Data from: An inversion supergene in Drosophila underpins latitudinal clines in survival traits
Cite this dataset
Durmaz, Esra et al. (2018). Data from: An inversion supergene in Drosophila underpins latitudinal clines in survival traits [Dataset]. Dryad. https://doi.org/10.5061/dryad.3vb89dj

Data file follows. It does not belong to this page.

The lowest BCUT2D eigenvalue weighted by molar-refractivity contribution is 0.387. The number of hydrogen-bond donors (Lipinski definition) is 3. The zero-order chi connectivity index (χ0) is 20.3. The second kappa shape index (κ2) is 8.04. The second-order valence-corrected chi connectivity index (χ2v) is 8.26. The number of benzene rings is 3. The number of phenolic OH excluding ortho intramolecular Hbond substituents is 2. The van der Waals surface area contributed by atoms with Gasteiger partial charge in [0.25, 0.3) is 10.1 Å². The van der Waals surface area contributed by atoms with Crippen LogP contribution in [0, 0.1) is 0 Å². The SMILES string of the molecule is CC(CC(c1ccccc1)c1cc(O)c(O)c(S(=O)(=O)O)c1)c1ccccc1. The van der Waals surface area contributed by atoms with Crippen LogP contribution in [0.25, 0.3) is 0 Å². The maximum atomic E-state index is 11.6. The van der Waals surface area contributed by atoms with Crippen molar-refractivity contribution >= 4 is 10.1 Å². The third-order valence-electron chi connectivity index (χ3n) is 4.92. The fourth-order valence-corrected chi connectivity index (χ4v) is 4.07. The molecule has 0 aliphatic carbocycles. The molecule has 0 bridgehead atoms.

Chromosomal inversions often contribute to local adaptation across latitudinal clines, but the underlying selective mechanisms remain poorly understood. We and others have previously shown that a clinal inversion polymorphism in Drosophila melanogaster, In(3R)Payne, underpins body size clines along the North American and Australian east coasts. Here we ask whether this polymorphism also contributes to clinal variation in other fitness-related traits, namely survival traits (lifespan, survival upon starvation, and survival upon cold shock). We generated homokaryon lines, either carrying the inverted or standard chromosomal arrangement, isolated from populations approximating the endpoints of the North American cline (Florida, Maine), and phenotyped the flies at two growth temperatures (18°C, 25°C). Across both temperatures, high-latitude flies from Maine lived longer and were more stress resistant than low-latitude flies from Florida, as previously observed. Interestingly, we find that this latitudinal pattern is partly explained by the clinal distribution of the In(3R)P polymorphism, which is at ~50% frequency in Florida but absent in Maine: inverted karyotypes tended to be shorter-lived and less stress resistant than uninverted karyotypes. We also detected an interaction between karyotype and temperature on survival traits. Since In(3R)P influences body size and multiple survival traits, it can be viewed as a 'supergene', a cluster of tightly linked loci affecting multiple complex phenotypes. We conjecture that the inversion cline is maintained by fitness trade-offs and balancing selection across geography; elucidating the mechanisms whereby this inversion affects alternative, locally adapted phenotypes across the cline is an important task for future work.